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County planning for future needs
new deh county commission cap improve equip plans pic
The Barton County Courthouse in Great Bend is one of the buildings county officials have in mind when they prepare their capital improvement and equipment replacement plans. - photo by DALE HOGG Great Bend Tribune

 Consider them rainy day funds.

Each year come budget time, the Barton County Commission also addresses the county’s capital improvement and equipment replacement plans. These five-year plans outline what department heads and other officials see as likely expenditures in the upcoming years.

“These are not wish lists,” County Administrator Richard Boeckman told the commissioners Monday morning. These are anticipated needs that could be costly.

Through the budgeting process, the county transfers cash, as savings, to the plans. Currently, there is $2,418,325.85 in capital improvement and $2,088,987.71 in equipment replacement for a total of $4,507,313.56.

Although similar, the plans serve different functions. Both are revised annually.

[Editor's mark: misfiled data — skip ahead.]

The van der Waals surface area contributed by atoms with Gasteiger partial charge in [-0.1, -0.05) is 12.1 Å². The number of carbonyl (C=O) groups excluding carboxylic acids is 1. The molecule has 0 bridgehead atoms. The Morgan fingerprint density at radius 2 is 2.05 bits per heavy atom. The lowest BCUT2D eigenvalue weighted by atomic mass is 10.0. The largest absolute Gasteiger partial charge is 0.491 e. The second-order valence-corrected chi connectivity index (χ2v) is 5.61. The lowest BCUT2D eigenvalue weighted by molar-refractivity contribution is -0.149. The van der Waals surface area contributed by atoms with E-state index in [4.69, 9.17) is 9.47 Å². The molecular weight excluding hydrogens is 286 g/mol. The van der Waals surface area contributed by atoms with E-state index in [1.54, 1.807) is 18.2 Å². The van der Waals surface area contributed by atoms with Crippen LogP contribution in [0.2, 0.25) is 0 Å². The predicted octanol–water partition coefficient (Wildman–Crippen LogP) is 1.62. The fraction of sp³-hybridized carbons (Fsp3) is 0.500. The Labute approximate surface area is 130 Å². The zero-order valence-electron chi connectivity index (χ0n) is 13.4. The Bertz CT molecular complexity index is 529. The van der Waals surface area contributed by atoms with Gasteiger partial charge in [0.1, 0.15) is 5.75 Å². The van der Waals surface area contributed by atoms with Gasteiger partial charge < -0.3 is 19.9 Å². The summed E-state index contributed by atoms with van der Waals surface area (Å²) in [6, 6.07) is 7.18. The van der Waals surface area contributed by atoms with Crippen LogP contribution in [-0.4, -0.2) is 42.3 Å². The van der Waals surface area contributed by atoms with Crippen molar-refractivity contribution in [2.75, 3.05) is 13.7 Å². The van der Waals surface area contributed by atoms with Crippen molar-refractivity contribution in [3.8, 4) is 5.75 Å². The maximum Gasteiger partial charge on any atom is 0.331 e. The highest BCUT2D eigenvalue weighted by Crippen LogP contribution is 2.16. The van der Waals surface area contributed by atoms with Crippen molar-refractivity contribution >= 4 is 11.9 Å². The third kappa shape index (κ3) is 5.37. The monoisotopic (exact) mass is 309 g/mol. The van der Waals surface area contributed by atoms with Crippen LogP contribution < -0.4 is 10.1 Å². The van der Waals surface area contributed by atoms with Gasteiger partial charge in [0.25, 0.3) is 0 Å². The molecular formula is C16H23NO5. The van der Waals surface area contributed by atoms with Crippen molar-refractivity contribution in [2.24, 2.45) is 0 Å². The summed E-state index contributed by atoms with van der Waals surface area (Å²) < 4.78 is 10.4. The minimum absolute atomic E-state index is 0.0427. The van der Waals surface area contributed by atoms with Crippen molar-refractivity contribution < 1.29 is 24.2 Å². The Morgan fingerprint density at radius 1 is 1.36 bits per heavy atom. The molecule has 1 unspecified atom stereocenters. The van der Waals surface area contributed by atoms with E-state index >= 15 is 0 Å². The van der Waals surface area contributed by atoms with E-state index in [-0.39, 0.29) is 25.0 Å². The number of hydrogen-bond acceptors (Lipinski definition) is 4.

Capital improvement is for projected maintenance and remodeling of county buildings, and major modifications to roads and bridges, Boeckman said. On the radar now are the possibility of a new $150,000 boiler in the courthouse, $40,000 in repairs to the Sheriff’s Office building and over $1 million in road overlays, totalling $1,632,000 if all is done.

In addition, there is the looming possibility that the pipes in the courthouse will need to be replaced. “They’re disintegrating from the inside out,” Boeckman said.

Equipment replacement ensures equipment costs are kept at a manageable level. Possible expenditures here are $350,000 for new voting equipment in time for the 2016 general election, $705,000 in work for the Road and Bridge Department and assorted computers, copy machines and vehicles, totalling over $1 million.

“This doesn’t mean all of this will take place,” Boeckman said. It has been a difficult budget year so items that can be put off may be delayed.

And, the commission must approve most expenditures and purchases out of these funds.

Having these reserves means the county can pay cash instead of borrowing money for high-cost projects, Boeckman said. As of now, the county has no debt. 

“This saves the citizens of the county money in the long run by not having to pay interest on loans,” Boeckman said. Having cash provides flexibility and the ability to respond quickly if necessary to an emergency because money is on hand.